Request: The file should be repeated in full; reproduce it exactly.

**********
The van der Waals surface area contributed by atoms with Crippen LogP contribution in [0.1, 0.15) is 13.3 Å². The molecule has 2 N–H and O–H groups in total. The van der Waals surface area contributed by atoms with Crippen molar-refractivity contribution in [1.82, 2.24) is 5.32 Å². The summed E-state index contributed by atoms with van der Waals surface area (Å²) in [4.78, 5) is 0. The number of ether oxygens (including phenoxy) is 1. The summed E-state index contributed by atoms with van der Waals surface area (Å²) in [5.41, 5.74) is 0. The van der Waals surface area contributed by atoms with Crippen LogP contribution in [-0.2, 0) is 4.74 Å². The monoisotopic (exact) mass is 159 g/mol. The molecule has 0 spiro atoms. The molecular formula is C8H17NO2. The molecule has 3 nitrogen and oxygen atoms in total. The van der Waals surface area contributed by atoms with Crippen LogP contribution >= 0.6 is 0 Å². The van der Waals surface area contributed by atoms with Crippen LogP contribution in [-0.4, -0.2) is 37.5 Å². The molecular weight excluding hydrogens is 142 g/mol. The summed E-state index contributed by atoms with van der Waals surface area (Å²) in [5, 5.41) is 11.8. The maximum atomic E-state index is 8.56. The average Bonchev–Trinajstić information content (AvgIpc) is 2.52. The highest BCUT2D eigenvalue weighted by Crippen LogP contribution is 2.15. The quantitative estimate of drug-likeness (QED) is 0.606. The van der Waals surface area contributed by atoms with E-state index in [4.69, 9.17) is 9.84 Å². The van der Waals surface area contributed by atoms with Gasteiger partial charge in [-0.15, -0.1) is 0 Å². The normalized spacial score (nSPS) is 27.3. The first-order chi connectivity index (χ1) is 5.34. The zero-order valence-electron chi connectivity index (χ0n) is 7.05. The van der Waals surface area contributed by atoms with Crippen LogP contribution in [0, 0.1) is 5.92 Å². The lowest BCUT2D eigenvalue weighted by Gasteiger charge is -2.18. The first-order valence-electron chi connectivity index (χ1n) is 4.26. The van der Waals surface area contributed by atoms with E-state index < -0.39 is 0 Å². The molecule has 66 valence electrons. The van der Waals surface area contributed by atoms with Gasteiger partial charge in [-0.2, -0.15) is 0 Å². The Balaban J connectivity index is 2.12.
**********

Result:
The van der Waals surface area contributed by atoms with Crippen LogP contribution in [0.1, 0.15) is 13.3 Å². The molecule has 2 N–H and O–H groups in total. The van der Waals surface area contributed by atoms with Crippen molar-refractivity contribution in [1.82, 2.24) is 5.32 Å². The summed E-state index contributed by atoms with van der Waals surface area (Å²) in [4.78, 5) is 0. The number of ether oxygens (including phenoxy) is 1. The summed E-state index contributed by atoms with van der Waals surface area (Å²) in [5.41, 5.74) is 0. The van der Waals surface area contributed by atoms with Crippen LogP contribution in [-0.2, 0) is 4.74 Å². The monoisotopic (exact) mass is 159 g/mol. The molecule has 0 spiro atoms. The molecular formula is C8H17NO2. The molecule has 3 nitrogen and oxygen atoms in total. The van der Waals surface area contributed by atoms with Crippen LogP contribution >= 0.6 is 0 Å². The van der Waals surface area contributed by atoms with Crippen LogP contribution in [-0.4, -0.2) is 37.5 Å². The molecular weight excluding hydrogens is 142 g/mol. The summed E-state index contributed by atoms with van der Waals surface area (Å²) in [5, 5.41) is 11.8. The maximum atomic E-state index is 8.56. The average Bonchev–Trinajstić information content (AvgIpc) is 2.52. The highest BCUT2D eigenvalue weighted by Crippen LogP contribution is 2.15. The quantitative estimate of drug-likeness (QED) is 0.606. The van der Waals surface area contributed by atoms with E-state index in [4.69, 9.17) is 9.84 Å². The van der Waals surface area contributed by atoms with Gasteiger partial charge in [-0.15, -0.1) is 0 Å². The normalized spacial score (nSPS) is 27.3. The first-order chi connectivity index (χ1) is 5.34. The zero-order valence-electron chi connectivity index (χ0n) is 7.05. The van der Waals surface area contributed by atoms with Crippen LogP contribution in [0, 0.1) is 5.92 Å². The lowest BCUT2D eigenvalue weighted by Gasteiger charge is -2.18. The first-order valence-electron chi connectivity index (χ1n) is 4.26. The van der Waals surface area contributed by atoms with E-state index < -0.39 is 0 Å². The molecule has 66 valence electrons. The van der Waals surface area contributed by atoms with Gasteiger partial charge in [-0.2, -0.15) is 0 Å². The Balaban J connectivity index is 2.12.